The three main categories of business organization are sole proprietorship, partnership, and corporation. Ownership is one of the most important features of business organization. A sole proprietorship is a business with a single proprietor, or owner. It is the most basic type of for-profit organization and the least regulated by government. The owner of a sole proprietorship makes all the decisions about the business and is free to keep all the profits he or she makes from the business. However, the owner is also solely liable (responsible) for the debts of the business, meaning that his or her personal assets are at risk if the business cannot repay its debts.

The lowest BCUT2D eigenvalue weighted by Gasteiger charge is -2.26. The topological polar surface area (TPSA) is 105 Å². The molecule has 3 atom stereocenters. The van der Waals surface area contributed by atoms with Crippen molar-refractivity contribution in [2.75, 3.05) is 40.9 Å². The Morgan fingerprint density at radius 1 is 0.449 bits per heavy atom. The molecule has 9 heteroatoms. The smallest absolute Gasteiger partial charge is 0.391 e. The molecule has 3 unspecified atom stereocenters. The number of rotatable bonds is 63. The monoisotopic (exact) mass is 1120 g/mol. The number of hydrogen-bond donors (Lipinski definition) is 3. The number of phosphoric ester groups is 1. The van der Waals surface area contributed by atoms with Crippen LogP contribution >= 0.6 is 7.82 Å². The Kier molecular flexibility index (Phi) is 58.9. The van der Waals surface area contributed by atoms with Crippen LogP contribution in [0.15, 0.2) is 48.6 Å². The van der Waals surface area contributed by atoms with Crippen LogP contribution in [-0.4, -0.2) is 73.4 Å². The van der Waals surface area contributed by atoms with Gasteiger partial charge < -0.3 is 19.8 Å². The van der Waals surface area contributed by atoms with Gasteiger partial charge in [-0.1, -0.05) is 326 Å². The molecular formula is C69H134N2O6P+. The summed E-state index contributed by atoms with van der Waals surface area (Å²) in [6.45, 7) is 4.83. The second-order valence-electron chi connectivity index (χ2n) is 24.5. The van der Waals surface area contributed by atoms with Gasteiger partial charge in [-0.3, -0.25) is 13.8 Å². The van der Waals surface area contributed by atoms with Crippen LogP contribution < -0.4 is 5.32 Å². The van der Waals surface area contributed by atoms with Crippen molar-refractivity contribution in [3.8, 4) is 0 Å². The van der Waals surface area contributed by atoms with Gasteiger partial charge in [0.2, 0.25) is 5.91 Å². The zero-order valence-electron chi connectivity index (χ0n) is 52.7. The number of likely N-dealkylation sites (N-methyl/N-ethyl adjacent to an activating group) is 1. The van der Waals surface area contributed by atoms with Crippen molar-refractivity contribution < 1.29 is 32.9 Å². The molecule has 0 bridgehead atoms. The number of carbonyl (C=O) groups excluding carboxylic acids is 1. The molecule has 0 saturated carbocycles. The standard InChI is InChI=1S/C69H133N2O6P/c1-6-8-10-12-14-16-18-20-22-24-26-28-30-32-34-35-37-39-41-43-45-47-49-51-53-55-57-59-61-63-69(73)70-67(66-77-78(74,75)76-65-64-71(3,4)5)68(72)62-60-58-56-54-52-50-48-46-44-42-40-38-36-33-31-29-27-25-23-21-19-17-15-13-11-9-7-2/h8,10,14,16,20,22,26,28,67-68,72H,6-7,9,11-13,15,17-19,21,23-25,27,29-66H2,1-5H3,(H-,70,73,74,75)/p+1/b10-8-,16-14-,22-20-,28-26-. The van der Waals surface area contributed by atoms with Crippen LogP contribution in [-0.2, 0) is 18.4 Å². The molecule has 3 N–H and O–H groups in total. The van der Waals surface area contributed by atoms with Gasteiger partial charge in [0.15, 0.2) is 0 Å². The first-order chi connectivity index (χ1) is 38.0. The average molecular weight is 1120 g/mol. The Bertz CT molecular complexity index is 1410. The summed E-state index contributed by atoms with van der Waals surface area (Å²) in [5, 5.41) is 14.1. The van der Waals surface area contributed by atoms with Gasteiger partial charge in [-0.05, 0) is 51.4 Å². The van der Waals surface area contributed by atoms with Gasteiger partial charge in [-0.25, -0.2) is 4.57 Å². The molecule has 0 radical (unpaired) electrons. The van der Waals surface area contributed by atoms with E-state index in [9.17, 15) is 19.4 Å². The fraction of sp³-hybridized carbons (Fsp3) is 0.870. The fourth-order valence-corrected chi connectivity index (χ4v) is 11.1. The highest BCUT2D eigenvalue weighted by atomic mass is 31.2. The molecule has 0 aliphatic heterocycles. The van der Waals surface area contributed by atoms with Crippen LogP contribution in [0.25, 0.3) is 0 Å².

When two or more people choose to own and operate a business together, the business is known as a partnership. In a general partnership, all the owners share in the financial profits and losses, and they share the liability for all of the debts. In a limited partnership, one or more of the owners (called the general partners) run the business and have unlimited liability, or are held entirely responsible for the business’s debts. But there may also be limited partners in the business who invest in the business and have only limited personal liability for the business’s debts.